The December 2022 issue of IEEE Spectrum is here!

Close bar

A US $5 million, city-bus-size microwave oven that Global Resource Corp. (GRC) is building for an auto recycler on Long Island, in New York, is slated to give the TV dinner treatment to 6 million tires this year. The machine will turn the tires and other hydrocarbon-based scraps, like the plastic and vinyl in a car, into fuel. The process is simple: As the tires melt down, their chemical bonds are broken and they release hydrocarbon gases, some of which can be condensed into diesel fuel. The rest can be burned like natural gas.

A single tire can yield nearly 4 liters of diesel, about 1.5 cubic meters of combustible gas and more than 3 kilograms of carbon coke, which can be used in pigmenting plastic or making new tires.

Keep Reading ↓Show less

This article is for IEEE members only. Join IEEE to access our full archive.

Join the world’s largest professional organization devoted to engineering and applied sciences and get access to all of Spectrum’s articles, podcasts, and special reports. Learn more →

If you're already an IEEE member, please sign in to continue reading.

Membership includes:

  • Get unlimited access to IEEE Spectrum content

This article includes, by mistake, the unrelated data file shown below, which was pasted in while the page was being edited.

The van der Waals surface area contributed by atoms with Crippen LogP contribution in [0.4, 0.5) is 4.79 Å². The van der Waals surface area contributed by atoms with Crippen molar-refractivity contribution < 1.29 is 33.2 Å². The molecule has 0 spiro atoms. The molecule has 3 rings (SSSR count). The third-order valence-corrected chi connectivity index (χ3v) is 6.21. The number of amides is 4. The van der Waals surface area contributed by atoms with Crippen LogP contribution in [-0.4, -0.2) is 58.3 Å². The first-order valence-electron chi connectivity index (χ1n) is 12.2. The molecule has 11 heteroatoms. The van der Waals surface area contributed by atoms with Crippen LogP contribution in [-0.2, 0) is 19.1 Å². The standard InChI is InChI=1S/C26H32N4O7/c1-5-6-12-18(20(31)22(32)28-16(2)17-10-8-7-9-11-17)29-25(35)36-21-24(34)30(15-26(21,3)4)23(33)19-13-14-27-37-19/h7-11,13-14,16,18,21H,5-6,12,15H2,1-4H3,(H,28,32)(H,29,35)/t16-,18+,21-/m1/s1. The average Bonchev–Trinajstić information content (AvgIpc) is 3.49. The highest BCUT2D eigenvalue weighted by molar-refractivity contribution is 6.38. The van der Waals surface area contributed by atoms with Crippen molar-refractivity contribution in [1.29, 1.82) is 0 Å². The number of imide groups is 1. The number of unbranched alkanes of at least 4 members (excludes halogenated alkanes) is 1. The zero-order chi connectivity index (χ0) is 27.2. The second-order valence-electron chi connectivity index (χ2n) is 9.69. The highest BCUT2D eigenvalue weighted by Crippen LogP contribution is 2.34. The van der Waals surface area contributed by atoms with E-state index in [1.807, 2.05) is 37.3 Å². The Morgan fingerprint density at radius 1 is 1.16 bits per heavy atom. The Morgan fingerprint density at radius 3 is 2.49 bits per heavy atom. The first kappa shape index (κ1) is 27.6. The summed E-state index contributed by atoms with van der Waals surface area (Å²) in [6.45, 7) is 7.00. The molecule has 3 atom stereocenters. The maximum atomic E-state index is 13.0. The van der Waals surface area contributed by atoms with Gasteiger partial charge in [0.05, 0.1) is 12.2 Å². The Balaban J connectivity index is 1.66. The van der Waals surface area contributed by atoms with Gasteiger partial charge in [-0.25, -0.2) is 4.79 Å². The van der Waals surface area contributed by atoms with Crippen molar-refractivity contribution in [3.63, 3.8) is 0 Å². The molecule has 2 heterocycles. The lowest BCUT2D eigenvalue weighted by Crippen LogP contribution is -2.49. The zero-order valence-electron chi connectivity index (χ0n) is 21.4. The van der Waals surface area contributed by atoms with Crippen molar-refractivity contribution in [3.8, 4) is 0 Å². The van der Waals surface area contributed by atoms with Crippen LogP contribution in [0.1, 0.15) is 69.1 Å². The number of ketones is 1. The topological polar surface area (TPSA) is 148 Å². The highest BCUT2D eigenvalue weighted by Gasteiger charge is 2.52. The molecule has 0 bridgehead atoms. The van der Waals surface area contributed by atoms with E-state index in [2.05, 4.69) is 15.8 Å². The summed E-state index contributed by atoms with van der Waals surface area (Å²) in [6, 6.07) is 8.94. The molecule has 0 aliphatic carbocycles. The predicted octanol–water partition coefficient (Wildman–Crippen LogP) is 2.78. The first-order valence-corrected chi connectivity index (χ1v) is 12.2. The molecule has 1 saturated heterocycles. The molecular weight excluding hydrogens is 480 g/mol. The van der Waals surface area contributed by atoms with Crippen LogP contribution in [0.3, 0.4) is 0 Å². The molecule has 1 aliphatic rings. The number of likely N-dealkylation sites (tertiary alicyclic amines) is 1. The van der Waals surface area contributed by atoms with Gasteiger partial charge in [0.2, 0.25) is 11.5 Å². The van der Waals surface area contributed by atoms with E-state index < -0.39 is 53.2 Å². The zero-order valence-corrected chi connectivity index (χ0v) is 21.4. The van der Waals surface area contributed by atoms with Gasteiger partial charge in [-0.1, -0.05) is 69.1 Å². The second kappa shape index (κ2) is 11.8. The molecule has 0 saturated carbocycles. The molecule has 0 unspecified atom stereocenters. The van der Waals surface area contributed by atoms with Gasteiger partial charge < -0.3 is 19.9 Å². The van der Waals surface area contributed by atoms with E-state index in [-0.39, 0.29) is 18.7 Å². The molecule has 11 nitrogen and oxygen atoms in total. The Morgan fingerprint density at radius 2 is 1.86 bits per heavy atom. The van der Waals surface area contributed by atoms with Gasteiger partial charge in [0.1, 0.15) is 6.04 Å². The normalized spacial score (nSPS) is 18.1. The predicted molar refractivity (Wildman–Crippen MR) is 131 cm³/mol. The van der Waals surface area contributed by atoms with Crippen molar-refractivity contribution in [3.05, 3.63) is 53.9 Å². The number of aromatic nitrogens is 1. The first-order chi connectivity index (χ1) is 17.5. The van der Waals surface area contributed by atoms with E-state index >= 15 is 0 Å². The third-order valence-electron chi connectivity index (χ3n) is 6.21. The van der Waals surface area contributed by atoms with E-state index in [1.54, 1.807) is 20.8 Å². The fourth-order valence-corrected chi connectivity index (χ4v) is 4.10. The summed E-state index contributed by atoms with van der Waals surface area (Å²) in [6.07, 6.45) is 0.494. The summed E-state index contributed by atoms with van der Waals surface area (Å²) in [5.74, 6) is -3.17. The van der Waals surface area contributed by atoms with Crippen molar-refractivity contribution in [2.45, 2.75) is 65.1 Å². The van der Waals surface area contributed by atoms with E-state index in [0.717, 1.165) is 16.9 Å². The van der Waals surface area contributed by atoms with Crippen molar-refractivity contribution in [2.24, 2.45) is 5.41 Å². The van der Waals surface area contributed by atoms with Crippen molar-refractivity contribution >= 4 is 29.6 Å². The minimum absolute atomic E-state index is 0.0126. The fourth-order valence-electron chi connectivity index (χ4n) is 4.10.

• Follow your favorite topics to create a personalized feed of IEEE Spectrum content
  • Save Spectrum articles to read later
  • Network with other technology professionals
  • Establish a professional profile
  • Create a group to share and collaborate on projects
  • Discover IEEE events and activities
  • Join and participate in discussions
This photograph shows a car with the words “We Drive Solar” on the door, connected to a charging station. A windmill can be seen in the background.

The Dutch city of Utrecht is embracing vehicle-to-grid technology, an example of which is shown here—an EV connected to a bidirectional charger. The historic Rijn en Zon windmill provides a fitting background for this scene.

We Drive Solar

Hundreds of charging stations for electric vehicles dot Utrecht’s urban landscape in the Netherlands like little electric mushrooms. Unlike those you may have grown accustomed to seeing, many of these stations don’t just charge electric cars—they can also send power from vehicle batteries to the local utility grid for use by homes and businesses.

Debates over the feasibility and value of such vehicle-to-grid technology go back decades. Those arguments are not yet settled. But big automakers like Volkswagen, Nissan, and Hyundai have moved to produce the kinds of cars that can use such bidirectional chargers—alongside similar vehicle-to-home technology, whereby your car can power your house, say, during a blackout, as promoted by Ford with its new F-150 Lightning. Given the rapid uptake of electric vehicles, many people are thinking hard about how to make the best use of all that rolling battery power.

Keep Reading ↓Show less